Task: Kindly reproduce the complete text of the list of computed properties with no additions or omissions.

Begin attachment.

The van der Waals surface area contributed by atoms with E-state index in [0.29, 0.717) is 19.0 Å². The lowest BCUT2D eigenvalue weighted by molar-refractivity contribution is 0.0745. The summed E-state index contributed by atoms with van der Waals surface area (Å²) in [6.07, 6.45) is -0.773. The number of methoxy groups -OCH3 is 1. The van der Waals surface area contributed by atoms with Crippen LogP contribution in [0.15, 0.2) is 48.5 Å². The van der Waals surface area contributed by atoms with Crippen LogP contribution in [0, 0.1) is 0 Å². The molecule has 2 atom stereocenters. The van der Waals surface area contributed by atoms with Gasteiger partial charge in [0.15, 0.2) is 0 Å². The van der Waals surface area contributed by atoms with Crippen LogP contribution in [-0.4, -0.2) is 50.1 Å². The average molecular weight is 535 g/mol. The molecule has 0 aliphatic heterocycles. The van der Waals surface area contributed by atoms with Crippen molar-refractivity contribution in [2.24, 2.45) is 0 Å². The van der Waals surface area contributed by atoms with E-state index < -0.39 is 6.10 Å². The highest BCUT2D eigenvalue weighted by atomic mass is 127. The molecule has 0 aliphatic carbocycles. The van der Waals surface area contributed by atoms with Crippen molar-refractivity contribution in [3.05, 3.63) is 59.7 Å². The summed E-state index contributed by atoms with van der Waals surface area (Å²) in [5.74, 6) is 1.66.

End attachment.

The van der Waals surface area contributed by atoms with E-state index in [0.29, 0.717) is 19.0 Å². The lowest BCUT2D eigenvalue weighted by molar-refractivity contribution is 0.0745. The summed E-state index contributed by atoms with van der Waals surface area (Å²) in [6.07, 6.45) is -0.773. The number of methoxy groups -OCH3 is 1. The van der Waals surface area contributed by atoms with Crippen LogP contribution in [0.15, 0.2) is 48.5 Å². The van der Waals surface area contributed by atoms with Crippen LogP contribution in [0, 0.1) is 0 Å². The molecule has 2 atom stereocenters. The van der Waals surface area contributed by atoms with Gasteiger partial charge in [0.15, 0.2) is 0 Å². The van der Waals surface area contributed by atoms with Crippen LogP contribution in [-0.4, -0.2) is 50.1 Å². The average molecular weight is 535 g/mol. The molecule has 0 aliphatic heterocycles. The van der Waals surface area contributed by atoms with Crippen molar-refractivity contribution in [2.24, 2.45) is 0 Å². The van der Waals surface area contributed by atoms with E-state index < -0.39 is 6.10 Å². The highest BCUT2D eigenvalue weighted by atomic mass is 127. The molecule has 0 aliphatic carbocycles. The van der Waals surface area contributed by atoms with Crippen molar-refractivity contribution in [3.05, 3.63) is 59.7 Å². The summed E-state index contributed by atoms with van der Waals surface area (Å²) in [5.74, 6) is 1.66.